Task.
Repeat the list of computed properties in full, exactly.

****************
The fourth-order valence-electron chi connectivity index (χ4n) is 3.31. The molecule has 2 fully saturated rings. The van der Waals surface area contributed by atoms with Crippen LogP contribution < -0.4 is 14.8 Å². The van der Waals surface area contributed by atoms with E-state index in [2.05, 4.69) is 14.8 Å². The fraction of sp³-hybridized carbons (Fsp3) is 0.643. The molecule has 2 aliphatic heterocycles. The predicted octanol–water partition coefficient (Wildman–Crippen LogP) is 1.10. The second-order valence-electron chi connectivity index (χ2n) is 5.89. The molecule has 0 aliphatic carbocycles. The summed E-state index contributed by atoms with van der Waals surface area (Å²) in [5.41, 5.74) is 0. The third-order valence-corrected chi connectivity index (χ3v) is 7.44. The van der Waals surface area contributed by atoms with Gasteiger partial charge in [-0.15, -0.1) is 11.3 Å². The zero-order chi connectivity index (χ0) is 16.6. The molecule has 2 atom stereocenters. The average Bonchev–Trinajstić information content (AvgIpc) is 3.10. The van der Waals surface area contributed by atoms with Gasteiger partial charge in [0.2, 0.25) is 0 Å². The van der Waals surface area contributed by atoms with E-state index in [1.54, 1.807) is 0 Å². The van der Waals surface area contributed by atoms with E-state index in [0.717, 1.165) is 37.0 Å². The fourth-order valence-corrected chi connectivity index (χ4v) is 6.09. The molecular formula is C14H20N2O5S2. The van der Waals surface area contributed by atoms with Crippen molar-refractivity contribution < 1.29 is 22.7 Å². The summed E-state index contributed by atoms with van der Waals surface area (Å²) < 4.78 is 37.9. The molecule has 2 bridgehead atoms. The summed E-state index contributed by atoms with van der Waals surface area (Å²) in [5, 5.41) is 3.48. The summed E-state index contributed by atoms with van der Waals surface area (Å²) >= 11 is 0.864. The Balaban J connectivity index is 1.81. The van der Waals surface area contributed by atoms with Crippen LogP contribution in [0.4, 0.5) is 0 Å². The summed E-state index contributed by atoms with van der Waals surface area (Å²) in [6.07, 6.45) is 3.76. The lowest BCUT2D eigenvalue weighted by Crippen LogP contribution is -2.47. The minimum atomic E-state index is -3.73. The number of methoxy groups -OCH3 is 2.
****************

The fourth-order valence-electron chi connectivity index (χ4n) is 3.31. The molecule has 2 fully saturated rings. The van der Waals surface area contributed by atoms with Crippen LogP contribution < -0.4 is 14.8 Å². The van der Waals surface area contributed by atoms with E-state index in [2.05, 4.69) is 14.8 Å². The fraction of sp³-hybridized carbons (Fsp3) is 0.643. The molecule has 2 aliphatic heterocycles. The predicted octanol–water partition coefficient (Wildman–Crippen LogP) is 1.10. The second-order valence-electron chi connectivity index (χ2n) is 5.89. The molecule has 0 aliphatic carbocycles. The summed E-state index contributed by atoms with van der Waals surface area (Å²) in [5.41, 5.74) is 0. The third-order valence-corrected chi connectivity index (χ3v) is 7.44. The van der Waals surface area contributed by atoms with Gasteiger partial charge in [-0.15, -0.1) is 11.3 Å². The zero-order chi connectivity index (χ0) is 16.6. The molecule has 2 atom stereocenters. The average Bonchev–Trinajstić information content (AvgIpc) is 3.10. The van der Waals surface area contributed by atoms with Gasteiger partial charge in [0.2, 0.25) is 0 Å². The van der Waals surface area contributed by atoms with E-state index in [1.54, 1.807) is 0 Å². The van der Waals surface area contributed by atoms with E-state index in [0.717, 1.165) is 37.0 Å². The fourth-order valence-corrected chi connectivity index (χ4v) is 6.09. The molecular formula is C14H20N2O5S2. The van der Waals surface area contributed by atoms with Crippen molar-refractivity contribution < 1.29 is 22.7 Å². The summed E-state index contributed by atoms with van der Waals surface area (Å²) < 4.78 is 37.9. The molecule has 2 bridgehead atoms. The summed E-state index contributed by atoms with van der Waals surface area (Å²) in [5, 5.41) is 3.48. The summed E-state index contributed by atoms with van der Waals surface area (Å²) >= 11 is 0.864. The Balaban J connectivity index is 1.81. The van der Waals surface area contributed by atoms with Crippen LogP contribution in [0.4, 0.5) is 0 Å². The summed E-state index contributed by atoms with van der Waals surface area (Å²) in [6.07, 6.45) is 3.76. The lowest BCUT2D eigenvalue weighted by Crippen LogP contribution is -2.47. The minimum atomic E-state index is -3.73. The number of methoxy groups -OCH3 is 2.